The Old Wives' Tale by Arnold Bennett
published 1908 Part 1 Chapter 3 set in the 1860s
"...On the Sunday afternoon Mrs. Baines was trying to repose a little in the drawing-room, where she had caused a fire to be lighted. Constance was in the adjacent bedroom with her father. Sophia lay between blankets in the room overhead with a feverish cold. This cold and her new dress were Mrs. Baines's sole consolation at the moment. She had prophesied a cold for Sophia, refuser of castor-oil, and it had come. Sophia had received, for standing in her nightdress at a draughty window of a May morning, what Mrs. Baines called 'nature's slap in the face.' As for the dress, she had worshipped God in it, and prayed for Sophia in it, before dinner; and its four double rows of gimp on the skirt had been accounted a great success. With her lace-bordered mantle and her low, stringed bonnet she had assuredly given a unique lustre to the congregation at chapel. She was stout; but the fashions, prescribing vague outlines, broad downward slopes, and vast amplitudes, were favourable to her shape. It must not be supposed that stout women of a certain age never seek to seduce the eye and trouble the meditations of man by other than moral charms. Mrs. Baines knew that she was comely, natty, imposing, and elegant; and the knowledge gave her real pleasure. She would look over her shoulder in the glass as anxious as a girl: make no mistake..."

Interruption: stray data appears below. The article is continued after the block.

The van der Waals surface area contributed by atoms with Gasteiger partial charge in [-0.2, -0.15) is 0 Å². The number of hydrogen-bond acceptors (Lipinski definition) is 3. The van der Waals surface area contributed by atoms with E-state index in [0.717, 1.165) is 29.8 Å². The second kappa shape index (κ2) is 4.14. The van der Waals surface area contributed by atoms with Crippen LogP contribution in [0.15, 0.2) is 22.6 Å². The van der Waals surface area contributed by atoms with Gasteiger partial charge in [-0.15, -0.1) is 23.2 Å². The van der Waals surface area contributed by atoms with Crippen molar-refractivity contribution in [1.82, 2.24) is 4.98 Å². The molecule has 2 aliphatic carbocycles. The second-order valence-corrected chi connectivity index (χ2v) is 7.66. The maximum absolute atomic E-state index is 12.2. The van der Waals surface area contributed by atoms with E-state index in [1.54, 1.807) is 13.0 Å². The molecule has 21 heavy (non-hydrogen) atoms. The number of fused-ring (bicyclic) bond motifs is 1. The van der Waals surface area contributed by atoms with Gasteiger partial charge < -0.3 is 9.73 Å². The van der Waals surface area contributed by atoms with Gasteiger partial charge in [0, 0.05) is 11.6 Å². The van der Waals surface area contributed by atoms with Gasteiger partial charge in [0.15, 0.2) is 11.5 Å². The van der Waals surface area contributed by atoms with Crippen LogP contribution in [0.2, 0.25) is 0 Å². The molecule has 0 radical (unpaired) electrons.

In general, it is female writers who describe clothes in books, and so the blog is heavy on them. But Arnold Bennett (not Alan Bennett, but yes the man with the omelette) is an exception: this book is packed full of descriptions of clothes - he could provide a week's worth of entries, and will feature again. Bennett, a middlebrow, prolific writer who lived from 1867 to 1931, has a reputation which goes up and down, and maybe he is coming back into fashion again. He certainly sounds like a nice man: his own introduction to this book is fascinating, self-deprecating, and very funny. ‘Old Wives Tale’ is slightly misleading: he aims to tell the story of how Constance and Sophia Baines eventually become old wives, and in fact the most entertaining section is the first, where they are young women. The book is long, and a bit variable, but it is a wonderful attempt to capture the whole of life, and to think about a woman you see in old age, and think that she wasn’t always like that – it is sympathetic and understanding, clever and funny, with sentences of lovely observation. Like Somerset Maugham, on the blog here, his female characters are alive and real. Mrs Baines, above, the mother of the two girls, is at odds with Sophia about a potential young man: “why should a young girl be permitted any interest in any young man whatsoever? The everlasting purpose had made use of Mrs Baines and cast her off, and, like most persons in a similar situation, she was, unconsciously and quite honestly, at odds with the everlasting purpose.” But young people are no better: later, Sophia looks at an aging woman she is living with: “she had no right to expose herself picturesquely beneath a crimson glow in all the panoply of ribboned garters and lacy seductiveness. It was silly; it was disgraceful. She ought to have known that only youth and slimness have the right to appeal to the feelings by indecent abandonments.”
The photograph is from the National Library of Ireland, and is featured on Flickr.